Notes On The Current State Of Smartphone Photography
Posted by David Ozanich — 24 Mar 2011
Firing a shot across the bow of traditional photography, the New York Times Technology section is considering which gadgets you should be tossing in the Goodwill bin. Among their suggestions is the point-and-shoot camera:
POINT-AND-SHOOT CAMERA Lose it. Yes, a dedicated camera will probably take a better picture than the small lens and image sensor of a smartphone, but it will not be that much better. And a point-and-shoot has limitations of its own. It is hard to share photos until you have transferred them to your computer, and there are no apps for cameras, as there are for smartphones, that allow you to quickly apply cool filters and treatments to the shots you took. Perhaps most important, a camera may or may not be close by when a photo-worthy moment arises, but it's very likely that your phone will.
Whether or not you actually decide to toss your P&S camera, the vanguard of photography is definitely happening on smartphones. Conveniently, The Awl put together a list just yesterday of "Four Mobile Photo Apps That Are Actually, Like, Useful":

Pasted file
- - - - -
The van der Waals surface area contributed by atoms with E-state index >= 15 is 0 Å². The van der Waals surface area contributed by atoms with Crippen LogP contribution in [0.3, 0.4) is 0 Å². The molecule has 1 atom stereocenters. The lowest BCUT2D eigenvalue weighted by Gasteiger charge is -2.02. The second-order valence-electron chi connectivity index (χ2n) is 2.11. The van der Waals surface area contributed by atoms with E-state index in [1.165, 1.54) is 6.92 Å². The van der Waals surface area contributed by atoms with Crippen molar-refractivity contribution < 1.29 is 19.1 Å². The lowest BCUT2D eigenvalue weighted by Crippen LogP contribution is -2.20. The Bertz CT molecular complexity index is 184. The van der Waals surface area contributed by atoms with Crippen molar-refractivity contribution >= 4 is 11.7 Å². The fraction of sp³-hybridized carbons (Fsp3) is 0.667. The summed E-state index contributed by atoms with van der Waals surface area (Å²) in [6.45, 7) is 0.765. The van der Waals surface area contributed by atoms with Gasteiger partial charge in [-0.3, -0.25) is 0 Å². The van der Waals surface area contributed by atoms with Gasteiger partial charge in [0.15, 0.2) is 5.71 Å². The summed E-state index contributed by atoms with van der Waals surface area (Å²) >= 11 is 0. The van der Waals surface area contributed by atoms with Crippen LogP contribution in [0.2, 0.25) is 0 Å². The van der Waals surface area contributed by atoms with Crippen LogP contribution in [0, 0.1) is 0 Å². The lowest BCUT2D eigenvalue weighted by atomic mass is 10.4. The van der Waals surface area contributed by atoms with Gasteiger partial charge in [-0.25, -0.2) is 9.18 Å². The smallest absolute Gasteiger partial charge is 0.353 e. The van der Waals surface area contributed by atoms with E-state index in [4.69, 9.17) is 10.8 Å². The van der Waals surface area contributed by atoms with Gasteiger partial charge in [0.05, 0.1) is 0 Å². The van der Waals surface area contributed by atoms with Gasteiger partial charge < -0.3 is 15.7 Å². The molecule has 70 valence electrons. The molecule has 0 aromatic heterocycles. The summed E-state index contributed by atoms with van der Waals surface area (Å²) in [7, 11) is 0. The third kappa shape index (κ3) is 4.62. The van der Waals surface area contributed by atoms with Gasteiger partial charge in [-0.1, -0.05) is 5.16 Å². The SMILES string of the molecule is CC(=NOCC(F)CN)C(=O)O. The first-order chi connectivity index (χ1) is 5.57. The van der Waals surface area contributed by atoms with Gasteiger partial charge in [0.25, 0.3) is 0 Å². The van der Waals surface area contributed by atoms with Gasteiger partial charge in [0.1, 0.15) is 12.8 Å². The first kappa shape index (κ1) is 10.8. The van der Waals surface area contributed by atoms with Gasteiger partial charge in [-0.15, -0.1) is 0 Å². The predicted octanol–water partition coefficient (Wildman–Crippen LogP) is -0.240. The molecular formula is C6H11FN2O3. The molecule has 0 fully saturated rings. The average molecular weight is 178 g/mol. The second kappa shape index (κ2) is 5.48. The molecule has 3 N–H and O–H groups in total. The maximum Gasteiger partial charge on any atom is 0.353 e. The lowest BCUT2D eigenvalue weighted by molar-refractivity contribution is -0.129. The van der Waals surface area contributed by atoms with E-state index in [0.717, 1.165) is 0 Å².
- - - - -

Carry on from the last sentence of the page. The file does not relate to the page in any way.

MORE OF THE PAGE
Hipstamatic is the #3 paid app right now. Hipstamatic also "processes" your digital pictures to make them look old-timey film-ey. So this is a look that won't be going away anytime soon. But sometimes you need to do things to pictures that are actually useful. For instance, maybe you want to just crop an edge out of a photo; maybe you have a great photo but the focus is slightly off and you want to cheat it a little by sharpening. Or say you're on top of a mountain and you want to shoot 360. Your Instamatic won't help you then!
And since they are fine and generous citizens of the internet at The Awl, they are also alerting us to the new social photography sharing iPhone app "Color" which lets anyone near you see what you're taking pictures of:
One thing that seems unexplored: is this the end of copyright? Here's what Color says about using the app: "I can see photos and videos being taken by all people using Color on their smartphone nearby me. The photos and videos I see here will be mine to keep." So it's an app that gives away your personal photos to everyone who happens to be within a hundred yards.
Read more about Color here. See and hear more about it below: